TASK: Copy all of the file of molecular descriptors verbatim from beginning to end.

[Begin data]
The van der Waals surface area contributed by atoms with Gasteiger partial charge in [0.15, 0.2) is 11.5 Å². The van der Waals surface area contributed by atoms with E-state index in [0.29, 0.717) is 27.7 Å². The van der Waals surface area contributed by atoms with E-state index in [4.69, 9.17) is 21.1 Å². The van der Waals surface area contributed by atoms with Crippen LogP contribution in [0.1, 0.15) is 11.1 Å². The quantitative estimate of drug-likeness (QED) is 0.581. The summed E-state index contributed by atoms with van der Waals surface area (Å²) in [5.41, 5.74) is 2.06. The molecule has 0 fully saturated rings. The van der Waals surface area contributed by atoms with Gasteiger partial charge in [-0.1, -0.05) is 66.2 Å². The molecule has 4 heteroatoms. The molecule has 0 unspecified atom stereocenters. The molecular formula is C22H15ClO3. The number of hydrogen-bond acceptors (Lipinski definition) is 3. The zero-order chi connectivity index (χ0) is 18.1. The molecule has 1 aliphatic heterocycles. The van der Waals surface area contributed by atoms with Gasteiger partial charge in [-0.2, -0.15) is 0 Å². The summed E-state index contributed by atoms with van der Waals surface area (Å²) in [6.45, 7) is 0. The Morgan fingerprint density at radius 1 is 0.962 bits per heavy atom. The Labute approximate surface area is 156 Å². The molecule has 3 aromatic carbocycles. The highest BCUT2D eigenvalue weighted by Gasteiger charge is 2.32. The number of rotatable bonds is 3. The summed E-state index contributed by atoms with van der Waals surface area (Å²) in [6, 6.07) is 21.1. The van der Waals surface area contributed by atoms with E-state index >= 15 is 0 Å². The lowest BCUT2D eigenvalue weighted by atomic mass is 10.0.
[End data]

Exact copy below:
The van der Waals surface area contributed by atoms with Gasteiger partial charge in [0.15, 0.2) is 11.5 Å². The van der Waals surface area contributed by atoms with E-state index in [0.29, 0.717) is 27.7 Å². The van der Waals surface area contributed by atoms with E-state index in [4.69, 9.17) is 21.1 Å². The van der Waals surface area contributed by atoms with Crippen LogP contribution in [0.1, 0.15) is 11.1 Å². The quantitative estimate of drug-likeness (QED) is 0.581. The summed E-state index contributed by atoms with van der Waals surface area (Å²) in [5.41, 5.74) is 2.06. The molecule has 0 fully saturated rings. The van der Waals surface area contributed by atoms with Gasteiger partial charge in [-0.1, -0.05) is 66.2 Å². The molecule has 4 heteroatoms. The molecule has 0 unspecified atom stereocenters. The molecular formula is C22H15ClO3. The number of hydrogen-bond acceptors (Lipinski definition) is 3. The zero-order chi connectivity index (χ0) is 18.1. The molecule has 1 aliphatic heterocycles. The van der Waals surface area contributed by atoms with Gasteiger partial charge in [-0.2, -0.15) is 0 Å². The summed E-state index contributed by atoms with van der Waals surface area (Å²) in [6.45, 7) is 0. The Morgan fingerprint density at radius 1 is 0.962 bits per heavy atom. The Labute approximate surface area is 156 Å². The molecule has 3 aromatic carbocycles. The highest BCUT2D eigenvalue weighted by Gasteiger charge is 2.32. The number of rotatable bonds is 3. The summed E-state index contributed by atoms with van der Waals surface area (Å²) in [6, 6.07) is 21.1. The van der Waals surface area contributed by atoms with E-state index >= 15 is 0 Å². The lowest BCUT2D eigenvalue weighted by atomic mass is 10.0.